In this play of two parts Robert Crighton’s production has mixed results. The first half is a lecture by Professor Ashborn, an academic looking at the theories surrounding authorship. What begins as an informative evening descends into Ashborn’s personal chaos, an ex-wife, a tweed and leather patch illuminati and his late mother’s terrifying china dolls. It is a simple set up and Crighton as Ashborn has a rich voice (reminding me of Bertie Carvel) and it is a confident performance that just failed to engage, perhaps because of its short running time (though this doesn’t exclude a lot of filler in the run up to the dramatic finale) the tone of the piece changes so suddenly that the audience isn’t sure what this is. The Shakespeare element that Crighton has publicised this show on seems mostly irrelevant and a convenient way of getting an audience in.
There are some highlights, such as his section on Mary Sidney and the recurring gag that Two Gentlemen of Verona is dreadful but any warmth Crighton gained from the audience in the first half soon disappears in the second half of this production.
At best the inclusion of the Shakespeare: The Ever Living! Is misguided, at worst damn right indulgent. The best way to describe it is as a section on a Open Mic comedy night for new acts but even a new act would realise this part, mostly about Crighton and his love of 80s cartoons but with a Shakespeare séance thrown in to make it relevant to the theme, just doesn’t work and would stop it immediately. Bizarrely it is 50 minutes of Crighton getting no laughs and doing an act that is a poor combination of Eddie Izzard and Robin Ince.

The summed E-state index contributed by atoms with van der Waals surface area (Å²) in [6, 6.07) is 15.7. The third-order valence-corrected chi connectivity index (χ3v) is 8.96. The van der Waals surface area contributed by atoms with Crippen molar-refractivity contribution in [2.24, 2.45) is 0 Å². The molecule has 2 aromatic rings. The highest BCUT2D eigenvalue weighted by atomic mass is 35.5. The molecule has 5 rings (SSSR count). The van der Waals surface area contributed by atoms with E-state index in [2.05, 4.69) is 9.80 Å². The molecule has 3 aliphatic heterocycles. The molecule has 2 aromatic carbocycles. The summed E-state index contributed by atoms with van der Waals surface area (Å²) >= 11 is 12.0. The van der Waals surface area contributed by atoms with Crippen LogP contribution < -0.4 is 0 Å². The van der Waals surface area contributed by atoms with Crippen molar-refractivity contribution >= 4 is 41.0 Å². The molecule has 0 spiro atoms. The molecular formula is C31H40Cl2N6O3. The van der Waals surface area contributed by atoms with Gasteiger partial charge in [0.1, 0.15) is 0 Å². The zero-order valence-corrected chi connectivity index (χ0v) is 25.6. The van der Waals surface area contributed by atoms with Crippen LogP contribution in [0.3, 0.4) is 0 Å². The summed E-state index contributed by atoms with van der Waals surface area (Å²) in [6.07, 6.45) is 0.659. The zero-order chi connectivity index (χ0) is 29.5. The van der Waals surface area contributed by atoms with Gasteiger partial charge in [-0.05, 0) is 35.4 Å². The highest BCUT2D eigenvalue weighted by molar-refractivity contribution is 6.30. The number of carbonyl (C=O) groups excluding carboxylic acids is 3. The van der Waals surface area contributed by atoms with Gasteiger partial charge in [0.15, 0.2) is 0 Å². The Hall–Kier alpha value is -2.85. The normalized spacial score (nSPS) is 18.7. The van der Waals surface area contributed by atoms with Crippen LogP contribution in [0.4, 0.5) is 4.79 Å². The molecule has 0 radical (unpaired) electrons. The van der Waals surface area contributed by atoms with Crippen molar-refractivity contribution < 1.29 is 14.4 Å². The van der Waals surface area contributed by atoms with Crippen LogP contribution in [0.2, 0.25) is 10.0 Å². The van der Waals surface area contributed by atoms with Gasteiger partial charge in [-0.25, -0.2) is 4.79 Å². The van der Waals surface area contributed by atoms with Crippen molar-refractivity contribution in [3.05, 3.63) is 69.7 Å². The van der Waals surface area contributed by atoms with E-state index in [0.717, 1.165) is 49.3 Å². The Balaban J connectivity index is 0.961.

There is a section on Thundercats but the audience is either too old or too young to get it so Crighton spends what feels like 10-15 minutes just explaining what Thundercats is. An audience expecting jokes about Shakespeare and the reaction to 400th anniversary of his death would be extremely disappointed to come to a theatre and get a poor and unfunny 50-minute set. Ironically Crighton talks about the many revivals of old plays, films and television shows stating that audiences do not want new things. Who can blame an audience for finding comfort in the old and familiar if this is the new material we are supposed to enjoy. The irony is that the Shakespeare sections are repetitive and dull. It is very telling, after the confident first half, that Crighton barely makes eye contact with us in the second.
Undead Bard is on at N16 Theatre (The Bedford, Balham) until 13 October
NB: To add insult to injury Crighton directs us to his website and talks about his production where Shakespeare is accused of being a paedophile (like a 17th century Jimmy Savile) and the reaction to it. it sounds much better production then what I saw.